the Merry Monarch
King of Great Britain and Ireland
Charles was the son of Charles I and Henrietta Maria and the years of his reign are known in English history as the Restoration Period. As Prince of Wales during the 1642-46 Civil War, he was sent to govern the west of England and saw action at the Battle of Edgehill in 1642, but when the Royalist forces continued to suffer heavy defeats, he went into exile to Sicily, Jersey (where his mistress, Lucy Walter, bore him a son, James, Duke of Monmouth) and France. When his father was executed in 1649, Charles was proclaimed monarch by Scotland; on arriving in Edinburgh he agreed to the Presbyterian Covenant and, despite the failure of his forces to defeat Oliver Cromwell at Dunbar, he was crowned at Scone on 1 January 1651. At the Battle of Worcester the following September, Cromwell's forces again triumphed and Charles fled to France and the Netherlands.
As a result of successful negotiations in 1659 to restore the monarchy, Charles returned to England. Promising a general amnesty and liberty of conscience in his Declaration of Breda, he entered London in triumph on 29 May 1660 - his 30th birthday. Personally, Charles was inclined to favour Roman Catholicism, marrying the Catholic Catherine of Braganza in 1662, and in 1663 he attempted to issue a Declaration of Indulgence (allowing religious toleration of the Roman Catholics and Nonconformists), but it was bitterly resented. Under the chancellorship of Edward Hyde, 1st Earl of Clarendon, the country enjoyed peace and sound government, until his promotion of an unsuccessful war with Holland (1665-67) brought Hyde's downfall, and the office of Lord Chancellor was replaced by a group of ministers acting in concert, who effectively formed the country's first cabinet.
By the late 1660s, anti-Catholic feeling was again growing in strength, partly because of the growing power of Louis XIV of France, and also because the Great Fire of London in 1666 was blamed by some on a Catholic conspiracy. Charles had already sold Dunkirk to France in 1662 and, having little wish to see a revival of the old enmity, or to jeopardize an important potential source of personal income, he concluded a secret treaty whereby he undertook to become a Catholic, together with his brother (the future James VII and II), and to enter into an alliance against Holland in return for an annual payment from Louis of £200,000. Charles's second attempt to subdue the Dutch between 1672 and 1674 was barely more successful than the first. James openly professed his allegiance to Catholicism, and in 1673 married a Catholic, Mary of Modena. Meanwhile, Charles's attempt to issue a second Declaration of Indulgence to annul the penal laws against the Catholics and dissenters was rejected by parliament, which instead passed the 1673 Test Act, which excluded Roman Catholics from sitting in parliament or holding government office. It was followed by repeated attempts to legislate against James's succession to the throne, or to drastically limit his powers if he did so.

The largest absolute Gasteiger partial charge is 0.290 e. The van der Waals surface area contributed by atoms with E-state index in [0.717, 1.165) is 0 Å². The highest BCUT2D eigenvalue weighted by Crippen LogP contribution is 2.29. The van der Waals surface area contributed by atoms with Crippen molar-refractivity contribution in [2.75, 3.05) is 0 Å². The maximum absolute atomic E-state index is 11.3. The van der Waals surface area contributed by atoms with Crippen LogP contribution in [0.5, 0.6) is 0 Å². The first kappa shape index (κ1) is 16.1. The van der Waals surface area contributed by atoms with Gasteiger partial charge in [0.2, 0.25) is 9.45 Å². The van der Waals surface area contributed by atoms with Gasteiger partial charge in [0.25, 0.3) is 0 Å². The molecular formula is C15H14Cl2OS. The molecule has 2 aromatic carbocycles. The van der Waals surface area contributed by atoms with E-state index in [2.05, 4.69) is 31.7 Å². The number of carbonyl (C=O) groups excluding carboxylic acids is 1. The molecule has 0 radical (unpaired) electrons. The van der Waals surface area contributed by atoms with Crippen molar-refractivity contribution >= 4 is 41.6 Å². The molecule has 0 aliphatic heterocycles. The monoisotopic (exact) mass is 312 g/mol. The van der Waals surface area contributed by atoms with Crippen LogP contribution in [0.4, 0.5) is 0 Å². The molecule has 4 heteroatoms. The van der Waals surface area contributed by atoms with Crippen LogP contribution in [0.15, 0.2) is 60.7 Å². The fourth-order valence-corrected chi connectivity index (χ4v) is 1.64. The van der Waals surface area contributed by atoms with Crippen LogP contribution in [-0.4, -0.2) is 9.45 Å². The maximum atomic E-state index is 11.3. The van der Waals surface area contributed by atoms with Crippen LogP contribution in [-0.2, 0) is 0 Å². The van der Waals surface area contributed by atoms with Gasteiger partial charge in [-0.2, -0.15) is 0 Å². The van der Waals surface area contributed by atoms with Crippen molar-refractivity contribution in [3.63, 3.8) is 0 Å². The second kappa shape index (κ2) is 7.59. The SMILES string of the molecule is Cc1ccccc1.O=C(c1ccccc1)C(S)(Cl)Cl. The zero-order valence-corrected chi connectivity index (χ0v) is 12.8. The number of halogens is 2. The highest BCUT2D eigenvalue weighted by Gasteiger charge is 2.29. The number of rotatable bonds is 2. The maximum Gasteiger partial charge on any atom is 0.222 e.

Catherine's failure to produce an heir compelled Charles to consent to the marriage in 1677 of his Protestant niece Mary (the future Mary II) to William of Orange (the future William III), and anti-Catholicism returned in the light of the fabricated account by Titus Oates of a Popish plot to murder the king. The next three years saw the future of the Stuart dynasty hanging in the balance, and the emergence for the first time of party distinctions, with the Whigs favouring James's exclusion and the Tories opposed to any tampering with the succession. The Tories and Charles won the day, and the king immediately legislated for changes to borough government that effectively excluded the Whigs from power. Despite the absence of parliamentary opposition after Charles seized total power in 1681, anti-Catholic sentiment grew, and reached a peak after the 1683 Rye House plot to murder Charles and James came to light. However, James's succession was now safe. Charles died without producing an heir, but through his affairs with Barbara Villiers, Nell Gwyn, Louise de Kéroualle, Duchess of Portsmouth and many others, he fathered several children, most of whom were later ennobled.
- The Image of the King: Charles I and Charles II (1979); , Royal Charles: Charles II and the Restoration (1979). , (1987); ,
"Whereas, women's parts in plays have hitherto been acted by men in the habits of women … we do permit and give leave for the time to come that all women's parts be acted by women."
- Royal licence, sanctioning the appearance of actresses on the English stage (1662).
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